In the triangle shown here:

The sides given are \begin{align*}\angle{A} = 14^\circ\end{align*}

**Solution:** Since we know two angles and the included side, we can find either of the non-included sides using the Law of Sines. Since we already know two of the angles in the triangle, we can find the third angle using the fact that the sum of all of the angles in a triangle must equal \begin{align*}180^\circ\end{align*}

\begin{align*}\angle{C} & = 180 - (18 + 14) \\
\angle{C} & = 180 - 32 \\
\angle{C} & = 148^\circ\end{align*}

Use the Law of Sines to find the length of side "a":

\begin{align*}\frac{\sin 14}{a} & = \frac{\sin 148}{11} \\
11 (\sin 14) & = a (\sin 148) \\
a & = \frac{11(\sin 14)}{\sin 148} \\
a & \approx 5.02\end{align*}

### Vocabulary

**Angle Side Angle Triangle:** An ** angle side angle triangle** is a triangle where two angles and the length of the side in between them are known quantities.

### Guided Practice

1. Find side "a" in the triangle below using the following information: \begin{align*}b = 16, A = 11.7^\circ, C = 23.8^\circ\end{align*}

2. Find side "a" in the triangle below using the following information: \begin{align*}k = 6.3, J = 16.2^\circ, L = 40.3^\circ\end{align*}

3. Even though ASA and AAS triangles represent two different cases of the Law of Sines, what do they both have in common?

**Solutions:**

1. \begin{align*}\frac{\sin 11.7^\circ}{a} = \frac{\sin 144.5^\circ}{16}, a = 5.6\end{align*}

2. \begin{align*}\frac{\sin 40.3^\circ}{l} = \frac{\sin 123.5^\circ}{6.3}, l = 4.9\end{align*}

3. Student answers will vary but they should notice that in both cases you know or can find an angle and the side across from it.

### Concept Problem Solution

You can use the Law of Sines to find the length of either of the other 2 sides. However, first it is good to note that since the sum of the interior angles of a triangle must equal \begin{align*}180^\circ\end{align*}

Now to set up the ratios:

\begin{align*}\frac{\sin 60}{a} & = \frac{\sin 70}{3} \\
3 (\sin 60) & = a (\sin 70) \\
a & = \frac{3(\sin 60)}{\sin 70} \\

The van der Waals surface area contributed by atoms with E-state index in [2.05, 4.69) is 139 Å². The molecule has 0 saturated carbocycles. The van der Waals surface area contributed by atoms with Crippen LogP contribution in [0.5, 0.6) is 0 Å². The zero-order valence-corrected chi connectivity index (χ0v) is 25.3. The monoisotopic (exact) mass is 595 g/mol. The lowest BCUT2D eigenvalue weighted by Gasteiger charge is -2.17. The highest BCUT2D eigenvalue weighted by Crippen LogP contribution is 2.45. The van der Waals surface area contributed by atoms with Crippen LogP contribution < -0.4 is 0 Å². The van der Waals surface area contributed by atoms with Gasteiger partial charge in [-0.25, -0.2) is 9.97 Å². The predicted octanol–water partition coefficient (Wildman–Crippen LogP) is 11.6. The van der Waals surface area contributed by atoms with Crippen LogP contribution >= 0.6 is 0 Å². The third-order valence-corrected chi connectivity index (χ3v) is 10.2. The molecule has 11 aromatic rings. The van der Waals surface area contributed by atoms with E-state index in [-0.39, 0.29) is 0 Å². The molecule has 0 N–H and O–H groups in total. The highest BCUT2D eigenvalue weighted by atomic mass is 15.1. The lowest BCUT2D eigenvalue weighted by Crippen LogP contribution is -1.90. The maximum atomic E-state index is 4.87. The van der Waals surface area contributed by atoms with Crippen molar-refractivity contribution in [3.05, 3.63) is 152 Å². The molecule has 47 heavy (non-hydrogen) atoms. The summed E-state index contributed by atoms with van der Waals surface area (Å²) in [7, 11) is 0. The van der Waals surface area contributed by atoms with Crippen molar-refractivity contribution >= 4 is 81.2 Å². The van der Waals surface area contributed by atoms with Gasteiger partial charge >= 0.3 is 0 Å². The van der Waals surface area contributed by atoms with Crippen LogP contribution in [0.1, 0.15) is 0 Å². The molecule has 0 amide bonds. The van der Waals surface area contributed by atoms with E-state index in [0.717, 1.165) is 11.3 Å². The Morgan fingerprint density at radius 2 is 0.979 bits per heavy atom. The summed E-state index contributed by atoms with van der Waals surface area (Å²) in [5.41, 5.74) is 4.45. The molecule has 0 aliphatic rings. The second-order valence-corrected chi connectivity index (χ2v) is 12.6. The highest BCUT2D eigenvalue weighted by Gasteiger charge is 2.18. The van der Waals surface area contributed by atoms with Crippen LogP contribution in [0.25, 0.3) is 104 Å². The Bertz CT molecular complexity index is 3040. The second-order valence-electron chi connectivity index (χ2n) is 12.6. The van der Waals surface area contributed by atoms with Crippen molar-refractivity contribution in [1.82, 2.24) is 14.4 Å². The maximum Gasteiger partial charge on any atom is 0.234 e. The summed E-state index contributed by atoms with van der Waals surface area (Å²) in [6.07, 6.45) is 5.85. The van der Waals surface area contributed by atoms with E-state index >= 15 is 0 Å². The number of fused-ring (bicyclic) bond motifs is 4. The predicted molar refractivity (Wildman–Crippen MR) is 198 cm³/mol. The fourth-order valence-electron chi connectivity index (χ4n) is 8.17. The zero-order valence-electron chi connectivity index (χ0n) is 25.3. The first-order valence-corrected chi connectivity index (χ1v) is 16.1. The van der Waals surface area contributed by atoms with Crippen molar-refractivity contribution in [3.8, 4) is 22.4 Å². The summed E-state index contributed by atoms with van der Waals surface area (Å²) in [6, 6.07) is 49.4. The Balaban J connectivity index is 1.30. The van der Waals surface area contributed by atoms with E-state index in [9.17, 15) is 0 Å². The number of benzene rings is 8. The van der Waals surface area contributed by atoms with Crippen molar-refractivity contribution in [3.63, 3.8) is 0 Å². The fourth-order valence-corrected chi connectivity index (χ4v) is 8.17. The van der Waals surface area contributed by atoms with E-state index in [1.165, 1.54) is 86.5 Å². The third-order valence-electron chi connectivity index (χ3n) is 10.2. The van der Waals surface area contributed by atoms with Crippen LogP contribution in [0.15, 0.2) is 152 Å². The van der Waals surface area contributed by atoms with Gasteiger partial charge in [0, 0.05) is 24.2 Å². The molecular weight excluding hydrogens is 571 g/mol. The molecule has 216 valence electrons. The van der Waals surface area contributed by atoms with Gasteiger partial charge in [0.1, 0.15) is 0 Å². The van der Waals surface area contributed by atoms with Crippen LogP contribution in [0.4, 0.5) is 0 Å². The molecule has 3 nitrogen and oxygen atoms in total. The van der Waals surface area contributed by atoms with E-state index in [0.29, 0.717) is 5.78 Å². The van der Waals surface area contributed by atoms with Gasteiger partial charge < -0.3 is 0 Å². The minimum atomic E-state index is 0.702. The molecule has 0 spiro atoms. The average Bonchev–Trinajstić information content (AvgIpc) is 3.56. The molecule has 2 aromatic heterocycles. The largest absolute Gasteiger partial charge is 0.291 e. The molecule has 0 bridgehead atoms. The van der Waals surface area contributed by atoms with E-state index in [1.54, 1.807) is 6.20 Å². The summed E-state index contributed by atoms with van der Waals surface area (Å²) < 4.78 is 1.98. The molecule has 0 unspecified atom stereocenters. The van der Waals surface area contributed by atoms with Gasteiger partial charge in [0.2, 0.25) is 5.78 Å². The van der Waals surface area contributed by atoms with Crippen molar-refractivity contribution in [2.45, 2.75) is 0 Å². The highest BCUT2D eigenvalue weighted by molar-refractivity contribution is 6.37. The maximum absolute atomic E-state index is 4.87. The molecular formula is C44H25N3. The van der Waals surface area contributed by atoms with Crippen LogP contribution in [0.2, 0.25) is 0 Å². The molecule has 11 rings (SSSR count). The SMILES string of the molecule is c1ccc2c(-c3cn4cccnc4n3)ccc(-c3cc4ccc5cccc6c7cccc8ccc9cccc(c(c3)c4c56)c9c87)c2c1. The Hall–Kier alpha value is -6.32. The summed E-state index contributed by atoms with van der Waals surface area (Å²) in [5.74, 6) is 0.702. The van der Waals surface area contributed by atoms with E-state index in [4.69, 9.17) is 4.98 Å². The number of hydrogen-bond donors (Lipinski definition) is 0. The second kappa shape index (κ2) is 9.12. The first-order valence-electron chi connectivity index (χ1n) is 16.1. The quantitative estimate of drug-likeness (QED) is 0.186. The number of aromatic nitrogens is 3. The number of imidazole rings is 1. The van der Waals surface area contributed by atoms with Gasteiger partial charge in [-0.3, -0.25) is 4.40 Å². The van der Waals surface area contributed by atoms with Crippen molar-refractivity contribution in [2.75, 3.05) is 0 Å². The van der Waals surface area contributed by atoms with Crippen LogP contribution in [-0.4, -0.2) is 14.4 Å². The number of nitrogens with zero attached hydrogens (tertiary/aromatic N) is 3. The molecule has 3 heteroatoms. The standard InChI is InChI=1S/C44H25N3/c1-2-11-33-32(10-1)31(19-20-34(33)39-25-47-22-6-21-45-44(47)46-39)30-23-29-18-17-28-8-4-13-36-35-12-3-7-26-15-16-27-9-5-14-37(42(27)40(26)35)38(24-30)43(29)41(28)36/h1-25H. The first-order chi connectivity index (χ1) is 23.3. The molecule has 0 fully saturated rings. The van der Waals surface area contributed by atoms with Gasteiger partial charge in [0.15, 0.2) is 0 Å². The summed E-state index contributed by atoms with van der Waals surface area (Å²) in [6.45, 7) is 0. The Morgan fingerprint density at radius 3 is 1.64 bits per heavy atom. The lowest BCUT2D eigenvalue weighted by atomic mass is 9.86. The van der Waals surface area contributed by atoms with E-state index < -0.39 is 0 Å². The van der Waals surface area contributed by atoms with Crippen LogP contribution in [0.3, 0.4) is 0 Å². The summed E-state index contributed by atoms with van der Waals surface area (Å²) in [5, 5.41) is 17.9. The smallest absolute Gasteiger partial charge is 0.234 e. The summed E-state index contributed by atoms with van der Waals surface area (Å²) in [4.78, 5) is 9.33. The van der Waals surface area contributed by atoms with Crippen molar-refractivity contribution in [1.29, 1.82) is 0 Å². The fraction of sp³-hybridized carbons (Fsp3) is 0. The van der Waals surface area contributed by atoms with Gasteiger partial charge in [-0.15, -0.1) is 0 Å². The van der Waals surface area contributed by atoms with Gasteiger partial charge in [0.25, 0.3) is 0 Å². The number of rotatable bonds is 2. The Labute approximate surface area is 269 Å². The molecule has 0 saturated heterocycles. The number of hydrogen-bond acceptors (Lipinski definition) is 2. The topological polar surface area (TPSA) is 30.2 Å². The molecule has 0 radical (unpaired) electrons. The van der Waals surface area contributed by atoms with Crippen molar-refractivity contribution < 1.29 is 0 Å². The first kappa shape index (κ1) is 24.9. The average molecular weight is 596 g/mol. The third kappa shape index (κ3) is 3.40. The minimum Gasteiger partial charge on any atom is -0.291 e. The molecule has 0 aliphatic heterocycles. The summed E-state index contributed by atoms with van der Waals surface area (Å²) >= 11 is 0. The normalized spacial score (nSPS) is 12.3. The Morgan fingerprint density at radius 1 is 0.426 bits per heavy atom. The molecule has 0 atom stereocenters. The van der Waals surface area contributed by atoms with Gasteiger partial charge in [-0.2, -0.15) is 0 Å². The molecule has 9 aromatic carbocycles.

a & \approx 2.7647\end{align*}

The length of one of the other 2 sides is approximately 2.7647 centimeters.

To find the length of the last side:

\begin{align*}\frac{\sin 50}{b} & = \frac{\sin 70}{3} \\
3 (\sin 50) & = b (\sin 70) \\
b & = \frac{3(\sin 50)}{\sin 70} \\
b & \approx 2.46\end{align*}

The length of the other one of the 2 unknown sides is approximately 2.46 centimeters.

### Practice

In \begin{align*}\triangle ABC\end{align*}

- Find \begin{align*}m\angle C\end{align*}
m∠C . - Find the length of a.
- Find the length of b.

In \begin{align*}\triangle DEF\end{align*}

- Find \begin{align*}m\angle F\end{align*}.
- Find the length of d.
- Find the length of e.

In \begin{align*}\triangle BIG\end{align*}, \begin{align*}m\angle B=56^\circ\end{align*}, \begin{align*}m\angle I=71^\circ\end{align*}, and g=23.

- Find \begin{align*}m\angle G\end{align*}.
- Find the length of b.
- Find the length of i.

In \begin{align*}\triangle APL\end{align*}, \begin{align*}m\angle A=79^\circ\end{align*}, \begin{align*}m\angle P=40^\circ\end{align*}, and l=15.

- Find \begin{align*}m\angle L\end{align*}.
- Find the length of a.
- Find the length of p.

In \begin{align*}\triangle SAU\end{align*}, \begin{align*}m\angle S=5^\circ\end{align*}, \begin{align*}m\angle A=99^\circ\end{align*}, and u=21.

- Find \begin{align*}m\angle U\end{align*}.
- Find the length of s.
- Find the length of a.

### Image Attributions

Here you'll learn to find an unknown side of a triangle using the Law of Sines when two angles and the length of the side between them are known.